A benchtop planer is an essential part of the woodworking man’s workshop. Nothing beats owning a planer instead of having to travel to the nearest mill or cabinet workshop. Now a man or woman that loves to work with wood can find an inexpensive planer at their nearest hardware store. However, to make the most of your benchtop planer you need to understand how to use it. These machines are quite dangerous but they are the absolute best tools when it comes to woodworking.
Getting the Most from your Benchtop Planers:
So when you start looking up benchtop planers on our site, here are great ways to use a benchtop planer correctly to make the most of your investment.
- Reclaim Old Wood – Before you start tossing out that old wood, use your benchtop planer on it. The first step before you get it near your benchtop planer is to make sure you get out any old nails or screws that may be in it.
- Avoid Tear-outs – What happens when you put your wood the wrong way into the benchtop planer? You get tear-outs. Remember to feed the wood through the benchtop planer going with the grain, this way the cutter can work with it smoothly and you won’t get any tear-outs.
- Rid Saw marks – If you use 2X2 or 4X2 and such deck spindles then you must be tired having to smoothen out edges having saw marks on them manually. With a benchtop planer you can do this in a matter of minutes. Just gang feed the spindles into the planer to remove saw marks and reduce snipe.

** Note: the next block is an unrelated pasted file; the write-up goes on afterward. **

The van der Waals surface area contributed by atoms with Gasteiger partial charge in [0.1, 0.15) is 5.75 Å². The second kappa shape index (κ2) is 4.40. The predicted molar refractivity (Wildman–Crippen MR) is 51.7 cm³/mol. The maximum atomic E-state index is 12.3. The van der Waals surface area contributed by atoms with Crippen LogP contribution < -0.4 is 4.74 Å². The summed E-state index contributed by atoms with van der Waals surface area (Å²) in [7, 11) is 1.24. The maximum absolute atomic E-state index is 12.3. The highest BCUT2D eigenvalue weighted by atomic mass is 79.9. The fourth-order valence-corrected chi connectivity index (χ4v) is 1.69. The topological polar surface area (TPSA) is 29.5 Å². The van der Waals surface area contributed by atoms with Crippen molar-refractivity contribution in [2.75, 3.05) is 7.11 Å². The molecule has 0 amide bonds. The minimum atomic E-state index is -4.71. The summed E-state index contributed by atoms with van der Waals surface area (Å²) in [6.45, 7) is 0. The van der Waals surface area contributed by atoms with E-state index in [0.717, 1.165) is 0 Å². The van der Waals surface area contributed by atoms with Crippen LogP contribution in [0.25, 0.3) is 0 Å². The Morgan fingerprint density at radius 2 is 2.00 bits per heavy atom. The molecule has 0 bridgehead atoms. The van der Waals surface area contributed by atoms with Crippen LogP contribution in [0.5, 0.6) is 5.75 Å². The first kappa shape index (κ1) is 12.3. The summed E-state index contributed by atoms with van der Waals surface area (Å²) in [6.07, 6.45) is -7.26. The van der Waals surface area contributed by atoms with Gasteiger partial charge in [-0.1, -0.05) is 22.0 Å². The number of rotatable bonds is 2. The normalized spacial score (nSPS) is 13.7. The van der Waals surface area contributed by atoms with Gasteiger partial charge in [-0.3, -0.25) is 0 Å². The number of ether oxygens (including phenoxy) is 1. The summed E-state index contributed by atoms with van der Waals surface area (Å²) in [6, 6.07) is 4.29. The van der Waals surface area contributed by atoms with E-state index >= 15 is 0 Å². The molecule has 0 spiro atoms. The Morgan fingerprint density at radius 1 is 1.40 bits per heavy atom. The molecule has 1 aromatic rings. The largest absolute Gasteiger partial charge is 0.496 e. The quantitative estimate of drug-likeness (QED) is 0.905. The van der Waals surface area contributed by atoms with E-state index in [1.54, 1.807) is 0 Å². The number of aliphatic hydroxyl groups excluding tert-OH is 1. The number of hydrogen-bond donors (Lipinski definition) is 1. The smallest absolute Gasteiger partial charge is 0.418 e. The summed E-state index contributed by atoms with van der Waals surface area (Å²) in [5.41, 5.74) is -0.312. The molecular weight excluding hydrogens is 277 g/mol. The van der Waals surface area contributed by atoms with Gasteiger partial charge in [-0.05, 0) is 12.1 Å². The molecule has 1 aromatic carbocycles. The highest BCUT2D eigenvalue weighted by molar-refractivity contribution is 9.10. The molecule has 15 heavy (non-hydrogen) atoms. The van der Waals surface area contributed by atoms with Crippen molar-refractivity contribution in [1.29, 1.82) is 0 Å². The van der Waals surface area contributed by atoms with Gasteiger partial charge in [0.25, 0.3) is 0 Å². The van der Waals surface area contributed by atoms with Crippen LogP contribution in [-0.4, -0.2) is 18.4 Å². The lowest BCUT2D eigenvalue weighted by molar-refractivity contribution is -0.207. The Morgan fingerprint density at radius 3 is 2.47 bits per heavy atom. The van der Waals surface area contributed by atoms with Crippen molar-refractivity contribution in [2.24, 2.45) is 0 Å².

- Reduce Snipe – The uneven thickness associated with either the beginning or end of a board is called snipe. This happens with all planers and the only way to really reduce this is to either use a sacrificial board with the actual board stacked immediately after it or to use a 5 inch longer board than required and then cut off the sniped ends once it has been planed.
- Clean Knife Chip Marks – Ultimately a benchtop planer will start losing its knife edges and that leaves marks or chips on your planed wood. Instead of replacing the knife heads you can use a 120 grain sandpaper and sand out the marks along the direction of the grains. There is no need to instantly replace cutter-heads the moment you observe a knife mark.
Our Top Benchtop Planers:
For a few hundred dollars, you can purchase a benchtop planer for your workshop. If you learn to use it correctly you can save money be reclaiming old wood or smooth out rough boards for that perfect woodworking project. We provide unbiased benchtop planer reviews of the best planers available on the market today. If you’re doing research and trying to figure out which is the best benchtop planer to buy, we hope you find our reviews useful in your decision making.